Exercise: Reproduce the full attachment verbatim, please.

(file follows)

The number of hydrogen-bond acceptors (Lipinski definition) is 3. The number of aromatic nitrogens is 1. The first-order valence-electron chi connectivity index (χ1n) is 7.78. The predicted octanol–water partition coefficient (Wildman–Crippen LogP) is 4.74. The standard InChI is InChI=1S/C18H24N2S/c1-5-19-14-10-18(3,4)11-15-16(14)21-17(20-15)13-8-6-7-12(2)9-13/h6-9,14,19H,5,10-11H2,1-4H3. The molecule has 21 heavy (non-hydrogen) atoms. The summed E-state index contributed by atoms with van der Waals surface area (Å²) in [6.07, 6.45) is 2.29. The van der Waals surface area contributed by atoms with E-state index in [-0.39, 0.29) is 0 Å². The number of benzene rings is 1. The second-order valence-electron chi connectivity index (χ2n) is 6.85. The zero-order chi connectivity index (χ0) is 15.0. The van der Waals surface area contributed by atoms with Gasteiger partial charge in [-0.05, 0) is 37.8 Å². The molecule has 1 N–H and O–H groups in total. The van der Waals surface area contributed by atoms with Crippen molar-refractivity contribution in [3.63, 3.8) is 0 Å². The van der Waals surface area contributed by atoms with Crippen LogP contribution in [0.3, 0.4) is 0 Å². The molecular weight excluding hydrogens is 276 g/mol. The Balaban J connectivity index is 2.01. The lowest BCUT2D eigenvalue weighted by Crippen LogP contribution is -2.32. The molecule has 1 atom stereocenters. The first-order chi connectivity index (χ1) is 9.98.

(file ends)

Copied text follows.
The number of hydrogen-bond acceptors (Lipinski definition) is 3. The number of aromatic nitrogens is 1. The first-order valence-electron chi connectivity index (χ1n) is 7.78. The predicted octanol–water partition coefficient (Wildman–Crippen LogP) is 4.74. The standard InChI is InChI=1S/C18H24N2S/c1-5-19-14-10-18(3,4)11-15-16(14)21-17(20-15)13-8-6-7-12(2)9-13/h6-9,14,19H,5,10-11H2,1-4H3. The molecule has 21 heavy (non-hydrogen) atoms. The summed E-state index contributed by atoms with van der Waals surface area (Å²) in [6.07, 6.45) is 2.29. The van der Waals surface area contributed by atoms with E-state index in [-0.39, 0.29) is 0 Å². The number of benzene rings is 1. The second-order valence-electron chi connectivity index (χ2n) is 6.85. The zero-order chi connectivity index (χ0) is 15.0. The van der Waals surface area contributed by atoms with Gasteiger partial charge in [-0.05, 0) is 37.8 Å². The molecule has 1 N–H and O–H groups in total. The van der Waals surface area contributed by atoms with Crippen molar-refractivity contribution in [3.63, 3.8) is 0 Å². The van der Waals surface area contributed by atoms with Crippen LogP contribution in [0.3, 0.4) is 0 Å². The molecular weight excluding hydrogens is 276 g/mol. The Balaban J connectivity index is 2.01. The lowest BCUT2D eigenvalue weighted by Crippen LogP contribution is -2.32. The molecule has 1 atom stereocenters. The first-order chi connectivity index (χ1) is 9.98.